Sukiyaki Western Django スキヤキ・ウエスターン ジャンゴ, cult fave Miike Takashi 三池崇史's 2007 film. Actually I have to admit this is my first Miike film - I'd always been turned off by rumors of the extreme gore in his films. And this has it, but it's still a brilliant movie. I want to see more.
I'm glad I went into this knowing basically nothing, because I was utterly unprepared for the Heike monogatari references. When guest star Quentin Tarantino opened his mouth and, in his best rawhide drawl, recited the opening lines of the classic medieval war tale, you could have knocked me over with a feather.
So, to be clear, this film is a classic Edo-style naimaze, thoroughly intertwining two separate and distinct story-worlds. Miike is combining an homage to Kurosawa's Yojinbō (complete to the calligraphy style of the opening credits) with a retelling of the Tale of the Heike. Actually it's a little more delightfully weird than that, because he approaches Yojimbo through its unauthorized spaghetti-Western remake, A Fistful of Dollars. Django is, then, a Japanese appropriation of the Italian appropriation of the Hollywood Western. (Why sukiyaki? Because, I think, the the more natural Japanese analog to spaghetti, ramen, had already been taken by Itami Jūzō's Western pastiche Tanpopo.)
As such it's a delight: if you love these disparate cinematic and literary traditions, you'll be endlessly entertained by picking up on the references.
As a J-lit person I was of course most interested in the Heike references. The blog post I linked to above (by A Man With Tea) runs some of them down. Not only do we have the obvious, the great red army of the Heike led by Kiyomori and the great white army of the Genji led by Yoshitsune, but Miike brings several lesser characters from this cycle into his movie: Yoshitsune's lover the dancer Shizuka, his brawny retainer Benkei, and the great Genji archer Nasu no Yoichi; Kiyomori's sons Shigemori and Munemori.
There's a bit more to be said, though, I think (and I'm sure somebody somewhere has already said it). I'm pretty sure that the character of Ruriko, i.e. Bloody Benten, the female gunfighter played with such indelible charisma by Momoi Kaori, is based on the legendary Princess Jōruri (Ruriko = Jōruri), with whom Yoshitsune had an encounter early in his career (like Shizuka, she isn't part of the Heike monogatari proper, but comes up in other tales in the Heike cycle: Miike did his research).
Why is Miike overlaying Princess Jōruri with the goddess Benten, though? I haven't figured this one out yet. It seems that there's some hints of a historical connection, either because Jōruri sought to woo Yoshitsune with music and Benten is the goddess of that art, or because there's a shrine to Benten within the precincts of an old shrine in Tōhoku which is said, in legend, to have been where Jōruri died, having chased Yoshitsune up to the wild Northeast. And of course the wild Northeast is where Miike filmed this...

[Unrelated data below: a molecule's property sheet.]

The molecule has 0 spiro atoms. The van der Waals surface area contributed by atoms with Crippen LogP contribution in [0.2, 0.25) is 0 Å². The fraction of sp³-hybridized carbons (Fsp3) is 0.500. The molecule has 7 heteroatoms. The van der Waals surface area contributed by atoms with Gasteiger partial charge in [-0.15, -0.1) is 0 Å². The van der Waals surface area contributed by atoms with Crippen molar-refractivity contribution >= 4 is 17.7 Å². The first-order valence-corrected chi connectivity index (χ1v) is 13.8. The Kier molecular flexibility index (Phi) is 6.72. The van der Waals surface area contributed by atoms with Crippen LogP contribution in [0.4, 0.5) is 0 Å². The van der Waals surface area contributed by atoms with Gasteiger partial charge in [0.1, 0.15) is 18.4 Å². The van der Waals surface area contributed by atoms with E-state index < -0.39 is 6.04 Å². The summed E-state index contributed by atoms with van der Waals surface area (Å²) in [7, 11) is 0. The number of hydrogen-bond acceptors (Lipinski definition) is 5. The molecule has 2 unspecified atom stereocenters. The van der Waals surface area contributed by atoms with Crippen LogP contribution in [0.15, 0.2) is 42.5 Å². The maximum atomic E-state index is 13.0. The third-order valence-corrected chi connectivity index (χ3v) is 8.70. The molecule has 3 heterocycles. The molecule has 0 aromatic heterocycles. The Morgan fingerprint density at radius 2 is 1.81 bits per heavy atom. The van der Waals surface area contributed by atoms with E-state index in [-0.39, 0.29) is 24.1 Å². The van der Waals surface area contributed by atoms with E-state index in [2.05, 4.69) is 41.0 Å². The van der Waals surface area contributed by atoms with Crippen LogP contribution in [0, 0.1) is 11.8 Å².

Another aspect of the way Miike plays with the legends here deserves mentioning. This is that he's bringing together figures from all stages of the Yoshitsune cycle. If you know the literature you'll know that Kiyomori and Yoshitsune never share the stage, so to speak: Kiyomori dies before Yoshitsune arrives on the scene. Shigemori dies, too. And, as I've mentioned, Shizuka and Jōruri don't figure in the battle narrative at all: Shizuka is only introduced after Yoshitsune has defeated the Heike and become a hunted man himself, while Jōruri is a figure from his youth, before he has ever proved himself in battle. Miike is kaleidoscoping all this together. Why?
Partly because it's fun. Okay, maybe mostly because it's fun. But I think there's more. The key is that he has Kiyomori saying (screaming), "This time I win!" The characters in this movie are conscious that they're reenacting battles that have already taken place. It's as if all the characters in the war tales have been brought back to life in a new setting to play it all out again. Which, of course, is true, in that Miike has brought them back to figure in his sukiyaki Western. But interestingly there's a provision for this in the legend, as well, in the concept of the asura, the Warring Demon that constitutes one of the Six Realms of Buddhist existence. These are creatures, just lower than humans, who spend their eternities locked in endless bloody combat, and to the medieval mind of course they provided an irresistible metaphor for, and object lesson on, the fates of warriors. Professional killers: doomed in their next incarnations, possibly, to never know peace. Certainly this is the theme of more than one Nō play, as for example Yashima, which summons up the ghost of Yoshitsune himself to present the specter (pun intended) of a warrior condemned to endlessly reenact his battles.
What Miike is doing, then, is nothing less than taking us to the Asura Realm, to see the Heike and Genji locked in eternal mutual slaughter.